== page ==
Liquidity Coverage Ratio (LCR)
The liquidity coverage requirement expects banks to hold a sufficient quantity and quality of liquid assets for the eventuality of a short-term (30-day) liquidity shock.
The introduction of liquidity coverage requirements may increase the resilience of financial institutions, as a higher liquidity buffer allows them to withstand higher liquidity shocks. In the event of a crisis, the absence of sufficient liquid assets may drive institutions to fire sales in order to maintain sufficient liquidity, which may induce a downward spiral in the given asset market.
Compliance with the liquidity coverage requirement can be ensured by raising the stock of high-quality liquid assets and by borrowing longer-term funds. On the whole, these steps may reduce the profitability of the financial sector, as the holding of liquid assets and the use of long-term funds are associated with relatively higher costs. Therefore, to avoid a significant deterioration of lending activity, the adequate timing of the instrument’s introduction is essential.
After the gradual increase of the expected level, within the framework of national discretion, the MNB expects the fulfillment of the LCR at a minimum level of 100 percent, earlier than the standard schedule, since 1 April 2016. The regulation must be complied with both on a consolidated and individual level.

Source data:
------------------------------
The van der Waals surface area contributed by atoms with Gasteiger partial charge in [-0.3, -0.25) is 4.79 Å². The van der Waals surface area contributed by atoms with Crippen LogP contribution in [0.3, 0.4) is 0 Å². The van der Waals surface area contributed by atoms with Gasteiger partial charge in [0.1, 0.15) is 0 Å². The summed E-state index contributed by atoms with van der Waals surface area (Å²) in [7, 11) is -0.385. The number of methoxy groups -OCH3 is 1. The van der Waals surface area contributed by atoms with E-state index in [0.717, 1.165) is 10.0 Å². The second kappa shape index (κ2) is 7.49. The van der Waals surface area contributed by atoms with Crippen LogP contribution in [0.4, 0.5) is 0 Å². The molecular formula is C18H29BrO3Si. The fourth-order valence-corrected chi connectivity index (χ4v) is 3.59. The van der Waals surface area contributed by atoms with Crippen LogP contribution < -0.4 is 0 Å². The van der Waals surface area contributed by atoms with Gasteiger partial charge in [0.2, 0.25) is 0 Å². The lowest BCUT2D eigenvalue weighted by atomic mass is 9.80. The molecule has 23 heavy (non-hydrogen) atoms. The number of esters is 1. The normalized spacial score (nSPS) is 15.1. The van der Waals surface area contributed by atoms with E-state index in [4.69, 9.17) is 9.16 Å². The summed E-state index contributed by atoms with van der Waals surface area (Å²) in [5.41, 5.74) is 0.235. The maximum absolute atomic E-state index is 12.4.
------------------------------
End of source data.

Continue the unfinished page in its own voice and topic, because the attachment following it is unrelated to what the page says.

Calculation of Liquidity Coverage Ratio
Frequently Asked Questions
Net Stable Funding Ratio (NSFR)
The net stable funding ratio (NSFR) required by EU regulation directly applicable in all Member States requires stable funding of credit institutions over a 1-year period. The regulation, which focuses on long-term liquidity risks, encourages credit institutions to finance their assets over a sufficiently long period of time and in a stable structure, and prevents excessive maturity mismatches between assets and liabilities.
The ratio gives weights for liabilities and own funds depending on stability and expected renewal, while for assets and off-balance sheet items it gives weights based on liquidity, encumbrance and probability of drawdown, on the basis of which the Available Stable Funding (ASF) and Required Stable Funding (RSF) is determined. The ratio of these two aggregates, the NSFR, should reach at least 100 per cent, i.e., institutions should have sufficient stable funds to meet their financing needs under normal and stress conditions over a one-year time horizon.
Based on EU legislation, the NSFR is expected to be met at a minimum level of 100 percent from 28 June 2021. The regulations must be complied with both on a consolidated and individual level.
Calculation of Net Stable Funding Ratio